Originally printed May 2, 2010.
It's not surprising that Prairie Lights Bookstore would offer to take half the profits from its sales of Kathryn Stockett's bestselling novel, "The Help," and donate them to this summer's Iowa City Book Festival (www.iowacitybookfestival.org).
After all, the publishing world was "abuzz" with Stockett's debut novel last year. Not only did the "The Help" reach the No. 1 spot on the New York Times best-sellers list, but it was soon awash in awards and critical praise.
Likewise, Stockett's Iowa City reading today offers yet another example of the power of our City of Literature to attract best-selling and well-loved authors.
Put those two things together, and it makes sense for Prairie Lights and Stockett's local fans to work together to help fund a festival that will bring even more writers to town over the summer. Co-sponsored by University of Iowa libraries, the July 16-18 Iowa City Book Festival is just one of ways the Iowa City UNESCO City of Literature organization is directly helping the local creative economy get more butts in seats and heads on pillows.
"The Help" -- set in 1962 Jackson, Miss. -- provides an upstairs-downstairs account of the black women who help raise the children of rich white families. The novel becomes a book within a book as a young, ambitious 22-year-old woman returns to Jackson after college and, rather than settle into her own domestic station, persuades some of maids in town to tell their own story. The result becomes a tale of awakening that views America's racial divide from multiple perspectives.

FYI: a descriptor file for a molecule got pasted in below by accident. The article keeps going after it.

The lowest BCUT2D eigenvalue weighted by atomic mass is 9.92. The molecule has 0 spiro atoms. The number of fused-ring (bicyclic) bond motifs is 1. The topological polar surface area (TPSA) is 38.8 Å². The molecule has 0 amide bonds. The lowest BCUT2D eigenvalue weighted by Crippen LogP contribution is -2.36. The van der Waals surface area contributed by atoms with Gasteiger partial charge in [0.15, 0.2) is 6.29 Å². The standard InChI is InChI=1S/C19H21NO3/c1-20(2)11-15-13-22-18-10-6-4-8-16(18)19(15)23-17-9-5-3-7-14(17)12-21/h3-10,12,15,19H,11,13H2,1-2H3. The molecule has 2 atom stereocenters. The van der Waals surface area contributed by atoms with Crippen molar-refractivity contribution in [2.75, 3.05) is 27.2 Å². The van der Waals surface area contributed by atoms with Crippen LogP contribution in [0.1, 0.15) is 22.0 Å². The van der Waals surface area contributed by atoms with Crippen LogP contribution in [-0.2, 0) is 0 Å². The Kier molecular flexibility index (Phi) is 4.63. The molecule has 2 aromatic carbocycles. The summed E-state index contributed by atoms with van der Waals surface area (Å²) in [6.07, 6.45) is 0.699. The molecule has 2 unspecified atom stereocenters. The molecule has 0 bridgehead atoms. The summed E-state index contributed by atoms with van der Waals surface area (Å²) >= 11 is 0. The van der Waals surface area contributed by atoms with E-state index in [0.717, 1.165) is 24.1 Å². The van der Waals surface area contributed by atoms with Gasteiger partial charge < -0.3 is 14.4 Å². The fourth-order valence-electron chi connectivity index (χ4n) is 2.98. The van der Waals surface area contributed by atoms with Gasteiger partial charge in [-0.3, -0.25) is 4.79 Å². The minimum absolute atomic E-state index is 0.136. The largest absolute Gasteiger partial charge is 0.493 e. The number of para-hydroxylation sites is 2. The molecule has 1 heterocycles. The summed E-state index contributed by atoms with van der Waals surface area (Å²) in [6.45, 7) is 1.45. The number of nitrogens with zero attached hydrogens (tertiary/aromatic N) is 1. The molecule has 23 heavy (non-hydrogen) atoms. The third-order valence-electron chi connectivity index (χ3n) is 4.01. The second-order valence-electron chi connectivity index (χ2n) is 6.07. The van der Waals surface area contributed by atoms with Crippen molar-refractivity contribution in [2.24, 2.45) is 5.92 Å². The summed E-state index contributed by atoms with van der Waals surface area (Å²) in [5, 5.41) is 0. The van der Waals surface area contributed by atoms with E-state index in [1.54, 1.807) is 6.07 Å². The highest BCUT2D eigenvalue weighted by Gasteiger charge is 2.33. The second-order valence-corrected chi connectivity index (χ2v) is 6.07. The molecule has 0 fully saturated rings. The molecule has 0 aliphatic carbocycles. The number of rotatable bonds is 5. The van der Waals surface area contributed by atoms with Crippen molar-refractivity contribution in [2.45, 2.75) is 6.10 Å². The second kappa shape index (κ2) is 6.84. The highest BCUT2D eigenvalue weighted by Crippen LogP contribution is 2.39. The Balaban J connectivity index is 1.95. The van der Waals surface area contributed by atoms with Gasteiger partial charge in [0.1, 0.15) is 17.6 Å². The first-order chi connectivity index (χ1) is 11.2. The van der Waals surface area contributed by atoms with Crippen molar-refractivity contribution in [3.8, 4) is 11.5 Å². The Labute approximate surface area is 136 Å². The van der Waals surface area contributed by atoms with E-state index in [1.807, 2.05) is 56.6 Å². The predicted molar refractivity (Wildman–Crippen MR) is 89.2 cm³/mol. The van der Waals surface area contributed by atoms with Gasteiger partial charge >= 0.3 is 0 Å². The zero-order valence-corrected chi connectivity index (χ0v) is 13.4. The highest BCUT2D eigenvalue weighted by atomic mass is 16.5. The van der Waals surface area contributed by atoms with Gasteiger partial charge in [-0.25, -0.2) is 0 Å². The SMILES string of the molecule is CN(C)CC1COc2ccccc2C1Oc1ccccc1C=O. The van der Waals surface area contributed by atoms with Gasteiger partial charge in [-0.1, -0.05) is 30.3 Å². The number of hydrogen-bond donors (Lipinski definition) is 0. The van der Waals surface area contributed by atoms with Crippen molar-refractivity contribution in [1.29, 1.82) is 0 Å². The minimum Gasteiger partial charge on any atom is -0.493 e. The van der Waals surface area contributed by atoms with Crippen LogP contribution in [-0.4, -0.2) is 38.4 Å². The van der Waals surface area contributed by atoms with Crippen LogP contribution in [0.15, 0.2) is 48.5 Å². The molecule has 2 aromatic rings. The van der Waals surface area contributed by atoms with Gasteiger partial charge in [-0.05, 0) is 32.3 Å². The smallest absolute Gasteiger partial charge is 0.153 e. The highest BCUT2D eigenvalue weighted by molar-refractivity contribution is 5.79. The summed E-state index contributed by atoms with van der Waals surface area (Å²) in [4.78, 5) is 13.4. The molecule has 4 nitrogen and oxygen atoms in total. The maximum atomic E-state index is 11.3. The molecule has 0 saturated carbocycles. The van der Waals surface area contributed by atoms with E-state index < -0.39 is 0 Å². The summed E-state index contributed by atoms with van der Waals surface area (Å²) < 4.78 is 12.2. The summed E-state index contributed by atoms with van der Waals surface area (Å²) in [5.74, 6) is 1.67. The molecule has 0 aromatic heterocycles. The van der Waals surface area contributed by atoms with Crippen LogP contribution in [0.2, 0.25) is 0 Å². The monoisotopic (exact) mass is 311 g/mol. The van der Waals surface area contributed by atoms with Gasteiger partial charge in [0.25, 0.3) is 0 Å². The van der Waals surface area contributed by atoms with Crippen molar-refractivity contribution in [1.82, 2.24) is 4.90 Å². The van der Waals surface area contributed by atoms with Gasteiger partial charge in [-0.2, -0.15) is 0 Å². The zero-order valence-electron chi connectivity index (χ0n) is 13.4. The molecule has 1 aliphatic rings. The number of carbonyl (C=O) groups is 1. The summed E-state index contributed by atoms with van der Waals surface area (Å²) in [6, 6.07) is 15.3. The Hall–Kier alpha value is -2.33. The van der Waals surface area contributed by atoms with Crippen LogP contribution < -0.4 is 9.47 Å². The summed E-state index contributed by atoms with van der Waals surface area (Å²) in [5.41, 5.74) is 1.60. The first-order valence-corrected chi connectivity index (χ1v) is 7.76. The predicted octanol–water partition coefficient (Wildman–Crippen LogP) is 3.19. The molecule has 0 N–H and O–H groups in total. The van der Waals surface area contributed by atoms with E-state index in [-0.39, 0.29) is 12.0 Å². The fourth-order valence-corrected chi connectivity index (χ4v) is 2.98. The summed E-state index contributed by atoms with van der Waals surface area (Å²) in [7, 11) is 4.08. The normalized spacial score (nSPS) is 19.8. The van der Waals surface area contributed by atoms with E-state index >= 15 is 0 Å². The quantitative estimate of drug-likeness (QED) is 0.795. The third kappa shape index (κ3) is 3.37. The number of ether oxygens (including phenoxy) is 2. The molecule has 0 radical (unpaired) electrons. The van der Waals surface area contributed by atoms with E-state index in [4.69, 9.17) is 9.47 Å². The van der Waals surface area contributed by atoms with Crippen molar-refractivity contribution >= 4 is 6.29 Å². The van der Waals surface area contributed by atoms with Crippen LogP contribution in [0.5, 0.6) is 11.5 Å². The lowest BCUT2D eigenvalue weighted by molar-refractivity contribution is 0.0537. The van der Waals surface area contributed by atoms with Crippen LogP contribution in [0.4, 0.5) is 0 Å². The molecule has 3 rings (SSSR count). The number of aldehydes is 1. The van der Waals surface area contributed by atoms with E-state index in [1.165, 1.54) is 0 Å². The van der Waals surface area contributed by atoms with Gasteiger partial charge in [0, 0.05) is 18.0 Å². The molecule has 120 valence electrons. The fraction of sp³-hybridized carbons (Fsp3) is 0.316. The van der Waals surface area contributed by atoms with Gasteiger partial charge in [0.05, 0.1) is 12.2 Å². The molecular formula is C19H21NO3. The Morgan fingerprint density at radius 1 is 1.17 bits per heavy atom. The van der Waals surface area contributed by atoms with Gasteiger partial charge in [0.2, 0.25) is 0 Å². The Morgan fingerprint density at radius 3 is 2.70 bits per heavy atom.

There is a danger, of course, in the Jackson-born Stockett's decision to return to the nostalgic past of her own childhood and to imagine asking fictional characters the questions she never got to ask Demetrie, the maid who helped raised her. The resulting book could have been overly sentimental or downright offensive.
But Stockett seems to have found the right balance. "The Help" has been compared to "The Secret Life of Bees," by Sue Monk Kidd, in terms of its setting and early 1960s timeline. But it also has been compared with the work of black female novelists from Olive Ann Burns to Toni Morrison.
As Stockett explains in her author's statement, "I don't presume to think that I know what it really felt like to be a black woman in Mississippi, especially in the 1960s. I don't think it is something any white woman, on the other end of a black woman's paycheck, could ever truly understand. But trying to understand is vital to our humanity."
You can hear Slockett read from "The Help" -- and help support the Iowa City Book Festival -- at 2 p.m. today in the Iowa City Public Library.
Press-Citizen Opinion editor Jeff Charis-Carlson can be contacted a firstname.lastname@example.org.